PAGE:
What is surprising to many people is that some things that they consider valuable assets aren’t all that valuable, and other things that are quite precious are given a shrug by some operators. Here are some examples that might help you decide your next business investment: *Spectrum – Spectrum always has some value because it represents inventory of opportunity, competitive advantage and time (as in the time it takes to duplicate the license). Exclusive spectrum is worth more. Broadband is worth more than narrowband. Spectrum lying between 150MHz and 1,000MHz is the best, with PCS coming in a close second. *Revenue – Wonderful stuff, this “money.” With it you can pay bills, make profit and produce a return on investment. It’s also a sign of success: that you have made something out of an opportunity by creating sales. It creates cash flow against which multiples for determining value can be applied. My advice: Make a lot of this, and you will never be disappointed with a valuation. *Equipment – OK, you need this to use the spectrum and to make the dough. But, I have to tell you, it doesn’t mean much in a telecommunications valuation as compared to other stuff. Why? Because today’s wonder box is tomorrow’s obsolete tinker toy. *Location – I’ll take urban over rural most of the time, but not always. You might be surprised at the profit margin made by plenty of rural businesses. *Towers – A separate subject, but a hot market item right now. These should be valued separately from the remainder of the telecommunications business, applying different values for different situations such as a tower company vs. an operator who owns towers. *Contracts – Deals have value, particularly when they are written down. The opportunity reflected in an agreement or series of agreements is often quite valuable.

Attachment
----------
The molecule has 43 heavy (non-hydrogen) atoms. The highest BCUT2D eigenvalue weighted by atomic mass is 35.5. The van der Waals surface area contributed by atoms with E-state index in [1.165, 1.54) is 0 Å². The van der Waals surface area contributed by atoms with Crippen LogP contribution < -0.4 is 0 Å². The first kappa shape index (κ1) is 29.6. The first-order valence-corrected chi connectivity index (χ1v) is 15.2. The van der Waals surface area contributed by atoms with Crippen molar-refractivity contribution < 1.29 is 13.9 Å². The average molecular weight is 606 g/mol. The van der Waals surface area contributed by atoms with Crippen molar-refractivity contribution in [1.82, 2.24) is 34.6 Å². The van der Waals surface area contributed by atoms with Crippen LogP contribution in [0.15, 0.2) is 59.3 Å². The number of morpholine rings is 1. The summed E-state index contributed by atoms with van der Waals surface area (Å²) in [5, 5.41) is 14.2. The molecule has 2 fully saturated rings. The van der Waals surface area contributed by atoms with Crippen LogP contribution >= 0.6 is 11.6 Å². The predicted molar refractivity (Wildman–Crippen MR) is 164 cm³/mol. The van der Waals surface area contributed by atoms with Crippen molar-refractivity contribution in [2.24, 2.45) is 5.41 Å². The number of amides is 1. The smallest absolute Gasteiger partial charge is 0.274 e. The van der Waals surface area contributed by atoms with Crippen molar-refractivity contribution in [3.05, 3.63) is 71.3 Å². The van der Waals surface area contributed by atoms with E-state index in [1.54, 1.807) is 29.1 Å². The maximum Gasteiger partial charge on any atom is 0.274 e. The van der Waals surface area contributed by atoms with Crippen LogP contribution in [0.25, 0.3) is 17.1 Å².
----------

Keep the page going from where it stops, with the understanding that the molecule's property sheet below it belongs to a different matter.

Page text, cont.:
These are some of the assets that are valued regularly throughout our industry. In combination, the assets are a vital, working, ongoing business for which a financial snapshot may be appropriate to serve the needs of the owner. For example, is it a good time to sell, expand or stand pat?
Businesses, sets of assets and situations are each different. A channel in one part of the country may be worth more or less than a comparable channel in another. Assets are worth more to some buyers than others. The multiples applied to cash flow also vary among industry segments.
Which leads us back to the original question: What is it worth? Why do you want to know? The answer to this second question is as important to the valuation task as any other. If the valuation is performed for tax purposes, it might apply different (albeit legitimate) methods than a valuation for sale, purchase, estate planning or financing. The issue is who will rely on the valuation, and does that entity normally expect a highly conservative or highly optimistic approach?
There’s a line from Kenny Rogers’ song “The Gambler” that says “You never count your money while you’re sitting at the table.” Frankly, that’s bull. Ask any gambler about effective use of chips, table stakes and manipulation of antes vs. folds, consideration of betting units and . well, that’s another column. Hey, does anyone want to play poker at the next IWCE in Vegas?